Jared DiPane is a Managing Editor on CNET's Commerce Team. He leads a team which helps find and deliver all the best deals and tips on how to maximize your money. With over 10 years of experience, he's managed commerce content and initiatives for Digital Trends, Mobile Nations, & Future PLC. When not deal hunting, he's likely spending time with his family, building something or researching his next big purchase.
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Should you consider Vivint in 2023?
Things can change fast these days. That applies just as much to your home security options as to the latest and greatest gadgets. There are many DIY systems and professionally-installed options when exploring your available choices. Vivint Smart Home falls under the latter category and won the distinction of best professional home security for smart home automations in CNET's best list for home security systems. Is that still the case?
CNET's David Priest wrote our original Vivint review in March 2021 after testing the security system at home for a month. CNET's Jared DiPane, who has been using the Vivint system at home for more than three years, contributed his point of view and additional information in November 2022 after Vivint released new products. Following Priest's introduction, we've labeled the sections, so you know who's writing.
One day, two trucks carrying three men showed up at my home for an all-day installation of a Vivint security system. I shepherded my chatty 3- and 4-year-old boys out the door, and my wife drove them to get egg bites at Starbucks while I did the initial walkthrough. Then we left for the day, went into the city, did some shopping, got ice cream and returned to find our house newly secured.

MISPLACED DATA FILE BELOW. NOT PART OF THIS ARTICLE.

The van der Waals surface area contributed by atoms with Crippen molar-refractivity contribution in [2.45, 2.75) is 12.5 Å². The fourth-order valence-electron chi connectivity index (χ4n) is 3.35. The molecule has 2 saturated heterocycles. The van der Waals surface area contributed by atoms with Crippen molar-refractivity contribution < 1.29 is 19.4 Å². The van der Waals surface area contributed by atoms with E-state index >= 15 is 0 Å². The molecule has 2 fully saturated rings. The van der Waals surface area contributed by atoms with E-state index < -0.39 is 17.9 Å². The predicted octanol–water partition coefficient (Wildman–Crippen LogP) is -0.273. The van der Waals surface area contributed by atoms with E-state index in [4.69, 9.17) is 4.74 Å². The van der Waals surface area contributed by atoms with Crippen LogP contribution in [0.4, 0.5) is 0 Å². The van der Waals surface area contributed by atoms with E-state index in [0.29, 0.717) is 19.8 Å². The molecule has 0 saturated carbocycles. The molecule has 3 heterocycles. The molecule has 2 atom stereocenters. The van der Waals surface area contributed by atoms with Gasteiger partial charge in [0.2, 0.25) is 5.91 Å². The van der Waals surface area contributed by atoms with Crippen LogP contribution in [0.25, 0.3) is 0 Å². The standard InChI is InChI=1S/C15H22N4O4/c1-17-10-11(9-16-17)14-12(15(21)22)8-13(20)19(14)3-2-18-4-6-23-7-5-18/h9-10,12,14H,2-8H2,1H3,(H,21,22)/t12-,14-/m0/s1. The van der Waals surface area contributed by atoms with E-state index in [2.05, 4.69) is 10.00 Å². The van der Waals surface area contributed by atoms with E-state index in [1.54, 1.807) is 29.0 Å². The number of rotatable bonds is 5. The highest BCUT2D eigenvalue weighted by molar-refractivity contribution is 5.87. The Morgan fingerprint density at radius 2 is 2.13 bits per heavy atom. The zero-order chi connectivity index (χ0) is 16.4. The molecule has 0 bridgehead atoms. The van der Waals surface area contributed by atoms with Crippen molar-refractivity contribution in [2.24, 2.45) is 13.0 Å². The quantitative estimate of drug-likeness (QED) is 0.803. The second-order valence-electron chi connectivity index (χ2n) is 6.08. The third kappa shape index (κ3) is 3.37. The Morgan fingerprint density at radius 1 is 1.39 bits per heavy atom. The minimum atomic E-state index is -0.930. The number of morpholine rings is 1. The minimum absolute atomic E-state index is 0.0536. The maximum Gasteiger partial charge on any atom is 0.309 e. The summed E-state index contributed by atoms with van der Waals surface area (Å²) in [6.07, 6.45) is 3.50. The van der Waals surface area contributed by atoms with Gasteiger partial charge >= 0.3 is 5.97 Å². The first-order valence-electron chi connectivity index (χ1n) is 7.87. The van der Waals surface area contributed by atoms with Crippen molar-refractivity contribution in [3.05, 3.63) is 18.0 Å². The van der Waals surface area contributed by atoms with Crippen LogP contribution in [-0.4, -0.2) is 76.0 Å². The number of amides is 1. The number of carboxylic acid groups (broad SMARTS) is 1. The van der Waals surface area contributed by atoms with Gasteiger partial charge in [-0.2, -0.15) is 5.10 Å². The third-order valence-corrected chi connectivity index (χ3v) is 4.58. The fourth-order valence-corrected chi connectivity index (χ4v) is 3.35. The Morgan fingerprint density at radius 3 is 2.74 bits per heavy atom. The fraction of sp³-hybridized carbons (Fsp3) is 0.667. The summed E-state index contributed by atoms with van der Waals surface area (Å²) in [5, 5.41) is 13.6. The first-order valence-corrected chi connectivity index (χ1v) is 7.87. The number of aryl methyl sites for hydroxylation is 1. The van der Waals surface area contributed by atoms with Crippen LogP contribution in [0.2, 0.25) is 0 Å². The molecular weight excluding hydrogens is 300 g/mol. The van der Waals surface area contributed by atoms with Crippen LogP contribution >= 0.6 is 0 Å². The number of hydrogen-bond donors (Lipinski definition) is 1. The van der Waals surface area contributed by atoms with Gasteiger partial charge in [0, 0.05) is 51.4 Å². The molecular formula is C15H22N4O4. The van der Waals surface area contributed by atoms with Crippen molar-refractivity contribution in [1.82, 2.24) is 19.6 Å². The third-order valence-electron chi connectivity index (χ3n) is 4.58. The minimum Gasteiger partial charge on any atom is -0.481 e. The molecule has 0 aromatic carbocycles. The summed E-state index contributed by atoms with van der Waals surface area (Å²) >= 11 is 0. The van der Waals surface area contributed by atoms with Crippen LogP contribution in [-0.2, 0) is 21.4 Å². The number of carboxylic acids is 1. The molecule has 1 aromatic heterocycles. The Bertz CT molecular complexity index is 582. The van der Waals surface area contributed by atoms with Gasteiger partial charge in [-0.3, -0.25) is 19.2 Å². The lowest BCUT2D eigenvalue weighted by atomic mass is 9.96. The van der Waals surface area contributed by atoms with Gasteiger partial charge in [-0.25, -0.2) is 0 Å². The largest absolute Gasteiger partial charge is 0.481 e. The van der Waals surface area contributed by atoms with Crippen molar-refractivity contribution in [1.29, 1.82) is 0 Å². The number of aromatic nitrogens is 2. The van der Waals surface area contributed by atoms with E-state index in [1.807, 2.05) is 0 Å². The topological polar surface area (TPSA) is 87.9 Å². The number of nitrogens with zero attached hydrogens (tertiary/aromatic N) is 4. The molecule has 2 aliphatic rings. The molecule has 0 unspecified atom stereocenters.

Security cameras, a smart thermostat, a video doorbell, a connected deadbolt, over a dozen sensors of various sorts and more dotted our home -- though you wouldn't notice most of the accoutrements without peering closely. Another quick walkthrough and explanation (thankfully brief because I've written about smart home devices for years), and it was dinnertime.
In the following weeks, I tested Vivint's home security system -- checked the security camera feeds, timed sensor latency and so on -- thanks to the company providing the hardware and installation for a one-month trial period. And in general, Vivint worked great. The experience is far more unified than you get with standalone devices, and it's all made consummately accessible through the Vivint app and the central console: a touchscreen tablet affixed to your wall.